Home About

The Ethics of What We Eat

Sam Bradford



Most of us shy away from those animal rights activists dressed in chicken suits who accost passers-by on Courtenay Place. Firstly, because we might catch hippie germs; secondly, because we suspect that they might have a point. We’ve all seen the pictures of battery farms, maybe we buy free-range eggs, but what more can you do? Stop eating chicken? That’s just not normal. It’s a significant step towards ostracism from the non-hippie community, like wearing a home-knitted jerkin or growing a wispy beard.
The Ethics of What We Eat follows the meals prepared by three families:one all-American chicken-cheese-and-beer, one family of ‘ethical carnivores’, and one vegan. They trace the food they eat back through the chain of production to the farms and fields of origin. It’s a very loose structure that allows the authors to explore the ethical concerns surrounding pretty much every sort of food.
You might already have read a fair bit about the appalling conditions of industrial chicken farms and pig-raising units, with animals forced to stand perpetually in their own filth and unable to turn around. It really is hard to justify eating that cheap chicken breast and bacon, unfortunately. I know they’re delicious. But unless they’ve been organically farmed, which you probably can’t afford as a poor student, then that meat came from a very poorly treated animal indeed. Singer and Mason extend the ethical net further though, to explore questions of environmental and social responsibility. Some horrifying examples are included of worker and farmer exploitation, corporate corruption, environmental despoilation, and animal cruelty. It’s generally unflattering to the agriculture industry, but Mason and Singer do pull out a few surprises. They praise McDonalds for efforts to improve animal welfare in farms and slaughterhouses, and mount a defence of free trade in agriculture, basically arguing that an African or Chinese farmer needs that three cents for his tomato more than your local farmer does. It’s good to see them endorsing views that won’t necessarily sit easy with their likely readership.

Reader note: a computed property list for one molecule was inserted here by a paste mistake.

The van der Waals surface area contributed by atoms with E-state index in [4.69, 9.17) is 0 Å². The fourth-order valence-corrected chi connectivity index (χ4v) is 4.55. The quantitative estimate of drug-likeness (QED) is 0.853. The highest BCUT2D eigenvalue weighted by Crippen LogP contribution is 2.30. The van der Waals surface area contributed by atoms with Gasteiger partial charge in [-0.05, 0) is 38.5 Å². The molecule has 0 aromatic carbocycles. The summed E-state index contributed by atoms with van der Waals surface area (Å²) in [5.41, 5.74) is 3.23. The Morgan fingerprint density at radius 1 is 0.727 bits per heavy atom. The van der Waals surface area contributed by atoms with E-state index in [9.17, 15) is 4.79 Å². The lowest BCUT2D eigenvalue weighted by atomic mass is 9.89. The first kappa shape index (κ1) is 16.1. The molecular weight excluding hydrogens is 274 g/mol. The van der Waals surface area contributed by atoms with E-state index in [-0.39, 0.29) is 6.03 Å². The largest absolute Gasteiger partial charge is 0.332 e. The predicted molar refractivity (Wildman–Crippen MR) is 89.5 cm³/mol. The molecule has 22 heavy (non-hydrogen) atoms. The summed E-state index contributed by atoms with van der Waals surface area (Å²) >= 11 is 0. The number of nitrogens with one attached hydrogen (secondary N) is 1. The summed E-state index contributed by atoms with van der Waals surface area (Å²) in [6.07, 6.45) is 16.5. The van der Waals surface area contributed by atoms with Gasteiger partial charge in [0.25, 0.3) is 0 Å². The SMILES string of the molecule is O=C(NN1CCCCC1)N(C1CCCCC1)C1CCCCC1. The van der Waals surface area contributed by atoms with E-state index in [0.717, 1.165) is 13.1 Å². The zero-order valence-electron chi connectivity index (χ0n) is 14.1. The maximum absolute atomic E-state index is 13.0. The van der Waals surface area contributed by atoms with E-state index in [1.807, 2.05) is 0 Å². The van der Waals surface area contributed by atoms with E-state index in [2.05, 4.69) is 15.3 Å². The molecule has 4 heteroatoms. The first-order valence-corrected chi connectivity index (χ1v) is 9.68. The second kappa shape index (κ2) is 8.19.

While, thankfully, a lot of the very worst examples listed do not apply to agricultural production in this country (excepting, again, chicken and pork), Singer and Mason do argue that eating meat is ethically wrong in general. Eating a happy, free-range cow is ethically better than eating a tortured chicken, but still not as good as avoiding meat altogether. I eat meat, and would like to think it was morally defensible; ultimately it’s difficult, other than to say that everyone else is doing it, so it can’t be all bad. Which, obviously, isn’t rigorous enough to counter the arguments of philosophy professor Singer.
That’s the problem with this book. It’s a clearly written and impeccably logical argument against doing something almost all of us do, namely eating factory-farmed and industrially produced food. When everyone’s eating chicken, it’s hard to believe it can really be wrong. Having read The Ethics of What We Eat, you might start to question a lot of unthinking choices about the food you buy. It’s also a fascinating and horrifying expose of big agribusiness, and recommended for anyone even a little interested in the real cost of what they eat.
RRP $35